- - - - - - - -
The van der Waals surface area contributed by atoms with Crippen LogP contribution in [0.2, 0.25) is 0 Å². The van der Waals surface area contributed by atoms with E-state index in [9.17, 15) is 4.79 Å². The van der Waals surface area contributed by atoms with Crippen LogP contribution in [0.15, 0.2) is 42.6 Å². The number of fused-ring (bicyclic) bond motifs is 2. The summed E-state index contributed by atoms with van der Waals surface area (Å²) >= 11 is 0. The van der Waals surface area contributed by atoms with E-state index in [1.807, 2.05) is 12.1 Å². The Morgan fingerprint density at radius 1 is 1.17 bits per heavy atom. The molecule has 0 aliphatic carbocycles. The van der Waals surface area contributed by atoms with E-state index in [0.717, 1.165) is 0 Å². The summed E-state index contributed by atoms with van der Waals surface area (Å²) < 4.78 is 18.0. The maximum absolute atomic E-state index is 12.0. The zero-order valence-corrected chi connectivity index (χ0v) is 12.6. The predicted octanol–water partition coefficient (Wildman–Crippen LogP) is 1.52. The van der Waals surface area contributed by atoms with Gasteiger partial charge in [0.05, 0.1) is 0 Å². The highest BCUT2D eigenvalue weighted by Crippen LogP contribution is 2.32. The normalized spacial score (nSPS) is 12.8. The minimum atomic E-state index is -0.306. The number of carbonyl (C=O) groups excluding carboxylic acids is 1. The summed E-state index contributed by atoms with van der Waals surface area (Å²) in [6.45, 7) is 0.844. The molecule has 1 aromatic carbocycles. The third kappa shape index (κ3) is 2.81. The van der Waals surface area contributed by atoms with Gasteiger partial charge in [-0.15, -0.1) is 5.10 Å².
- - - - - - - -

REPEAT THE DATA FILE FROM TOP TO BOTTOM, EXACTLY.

The van der Waals surface area contributed by atoms with Crippen LogP contribution in [0.2, 0.25) is 0 Å². The van der Waals surface area contributed by atoms with E-state index in [9.17, 15) is 4.79 Å². The van der Waals surface area contributed by atoms with Crippen LogP contribution in [0.15, 0.2) is 42.6 Å². The number of fused-ring (bicyclic) bond motifs is 2. The summed E-state index contributed by atoms with van der Waals surface area (Å²) >= 11 is 0. The van der Waals surface area contributed by atoms with E-state index in [1.807, 2.05) is 12.1 Å². The Morgan fingerprint density at radius 1 is 1.17 bits per heavy atom. The molecule has 0 aliphatic carbocycles. The van der Waals surface area contributed by atoms with E-state index in [0.717, 1.165) is 0 Å². The summed E-state index contributed by atoms with van der Waals surface area (Å²) < 4.78 is 18.0. The maximum absolute atomic E-state index is 12.0. The zero-order valence-corrected chi connectivity index (χ0v) is 12.6. The predicted octanol–water partition coefficient (Wildman–Crippen LogP) is 1.52. The van der Waals surface area contributed by atoms with Gasteiger partial charge in [0.05, 0.1) is 0 Å². The highest BCUT2D eigenvalue weighted by Crippen LogP contribution is 2.32. The normalized spacial score (nSPS) is 12.8. The minimum atomic E-state index is -0.306. The number of carbonyl (C=O) groups excluding carboxylic acids is 1. The summed E-state index contributed by atoms with van der Waals surface area (Å²) in [6.45, 7) is 0.844. The molecule has 1 aromatic carbocycles. The third kappa shape index (κ3) is 2.81. The van der Waals surface area contributed by atoms with Gasteiger partial charge in [-0.15, -0.1) is 5.10 Å².